I attended a play Margaret wrote when she was at UCSD a few years back, and when I found out about an event she was organizing at Thomas Jefferson School of Law, I thought I’d crash it. My friend said, “An event at a school? It sounds boring.” I explained that I’m fascinated by law...and that there’d be free pizza.
I parked near Kelly’s Pub outside Old Town and walked over to the school. As I arrived, I overheard one guy say that the judge who would be speaking was in Kelly’s having a drink.
Margaret is part of Students for a Sensible Drug Policy, and Judge James Gray from Orange County was there to speak on U.S. drug policies. As I arrived, I overheard some students saying to one another, “Hey, can we get some drugs here?” One person responded to this by rattling off a list of drugs he could get him and then laughed.
Some of the attendees were wearing suits and acting professional. Others were wearing jeans and faded T-shirts (one a Pink Floyd T).
I saw posters on the walls for “Diversity Celebration” and one for a Monte Carlo Night. Several of the posters advertised a “date auction,” where students had a picture of themselves and reasons why you should bid on them. There was a picture of a woman named Monica holding a bowling ball. A guy named Jordan was lying in bed and trying to look sexy. His picture stated that he’d cook dinner for you. It reminded me of high school and the posters people made when they ran for student body.
A Middle-Eastern guy wrote that he’d take the winner out for dinner and hookah, but that there were “no smoke and mirrors here, ladies.”
One student wrote something about how after seeing the movie 21 he’d be able to clean up playing blackjack.
The Black Law Students Association would be hosting a jazz night.
I spotted Judge Gray as he walked up because, like his name, he’s gray. Everyone filed into the room in which he would speak. There were five boxes of pizza set out and cans of Coke and Sprite; with the starving students devouring the pies, I decided I’d grab a sandwich next door.
The judge opened up with a joke about how most of the students were probably there for the free pizza.
He mentioned that Charles Manson sold drugs from prison...even while he was in solitary confinement. He listed five reasons why pot should be made legal (something I’ve said for years, and I don’t even smoke it). Those things included saving a billion dollars each year on the cost of incarceration and police and making another billion on taxing it.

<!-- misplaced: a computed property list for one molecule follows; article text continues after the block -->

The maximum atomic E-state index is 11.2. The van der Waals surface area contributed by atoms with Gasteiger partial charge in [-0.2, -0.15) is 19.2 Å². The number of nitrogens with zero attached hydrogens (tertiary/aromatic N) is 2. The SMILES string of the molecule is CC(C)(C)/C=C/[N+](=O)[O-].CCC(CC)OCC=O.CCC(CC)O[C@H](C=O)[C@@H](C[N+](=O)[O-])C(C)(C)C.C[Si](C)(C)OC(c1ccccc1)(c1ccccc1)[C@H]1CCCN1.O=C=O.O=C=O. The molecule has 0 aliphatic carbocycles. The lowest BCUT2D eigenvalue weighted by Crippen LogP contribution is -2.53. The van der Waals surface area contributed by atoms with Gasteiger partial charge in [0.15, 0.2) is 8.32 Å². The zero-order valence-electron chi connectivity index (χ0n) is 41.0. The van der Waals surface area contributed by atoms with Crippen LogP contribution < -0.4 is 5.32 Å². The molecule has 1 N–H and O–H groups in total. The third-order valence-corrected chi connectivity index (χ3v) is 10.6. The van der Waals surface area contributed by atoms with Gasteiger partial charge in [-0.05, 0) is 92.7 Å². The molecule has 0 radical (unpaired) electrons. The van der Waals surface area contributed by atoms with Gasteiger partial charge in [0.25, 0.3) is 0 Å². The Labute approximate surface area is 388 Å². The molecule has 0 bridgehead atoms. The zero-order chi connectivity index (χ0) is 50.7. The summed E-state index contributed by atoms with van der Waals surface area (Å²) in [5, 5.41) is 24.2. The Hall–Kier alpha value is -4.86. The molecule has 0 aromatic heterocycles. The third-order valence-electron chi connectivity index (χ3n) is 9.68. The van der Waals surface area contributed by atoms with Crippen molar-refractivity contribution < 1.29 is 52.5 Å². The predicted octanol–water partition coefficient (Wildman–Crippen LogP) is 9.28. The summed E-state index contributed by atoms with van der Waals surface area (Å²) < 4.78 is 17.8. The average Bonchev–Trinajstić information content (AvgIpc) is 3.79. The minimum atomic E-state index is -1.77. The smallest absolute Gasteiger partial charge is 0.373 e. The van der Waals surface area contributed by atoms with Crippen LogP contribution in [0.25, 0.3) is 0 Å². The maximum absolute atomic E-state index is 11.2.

I started reading some of the paperwork and discovered that Judge Gray has a book out on how drug laws have failed. I read that this drug policy group isn’t an “official” student group of the school because they have to exist there for at least two years.
I remembered that when I saw the play Margaret had written, it had a lot of partying and drug references. I asked her how she became associated with this group.
“My inspiration for starting Students for Sensible Drug Policy rests on the notion that our government is spending money in all the wrong places. A report commissioned by the state’s legislative leaders last year concluded that California needs to invest up to $25 billion more a year in education. In most cases, physical education is the first to go. Then the schools are forced to start laying off their teachers.”
When she talked about the percentage of drug offenders being Hispanic and African American, I didn’t challenge her. Margaret’s Asian, and whenever I’ve argued race issues with people, it always seems to get ugly, with them insisting the “system” is out to get their race.
As the judge talked, one student yelled, “Will you run for president?” Another time, when he said, “All of you probably know where to find drugs if you wanted [them].” One person yelled, “O.B.!”
For the most part, the students sat quietly fascinated when the judge discussed how Switzerland handled its heroin problem — by giving addicts heroin in a hospital setting. Crime rates went down, he claimed, and most users sought treatment.
I asked Loren, president of the Federalist Society on campus, his opinion of Judge Gray’s views on drug policies in the U.S. “I was very skeptical about his thesis, but the judge succeeded in making a concise and passionate case for legalization of drugs. He made a number of very interesting points, especially to...political conservatives, which would certainly cause other conservatives to step back and consider.”
Judge Gray talked about several groups who are winning the war on drugs — the big time drug dealers. He mentioned law enforcement and politicians who get elected by talking tough but doing little. He mentioned the private sector, in terms of building prisons, selling home security systems, and he also brought up terrorists, who he suggests get their primary funding from drug sales.
He said that making drugs legal wouldn’t result in people rushing out to buy them. “You can get marijuana now, if you want it.” He asked for a show of hands of people who knew where to score dope. Most of the audience raised their hands.
A guy walked in and started messing with the air conditioning unit with a gunlike device. The judge joked about being shot.
When the judge talked about the disproportionate amount of minorities being jailed, it was the only thing I disagreed with. But, he spoke so fast, it left little time for raising a hand to call him on anything. I planned to ask Judge Gray a few things when he finished.
I read that he was appointed to the Santa Ana Municipal Court in 1983 by Governor George Deukmejian and, in ‘89, to the Superior Court. He helped form a MADD panel in the mid ‘80s that had defendants of DUIs listen to victims tell their hearbreaking stories.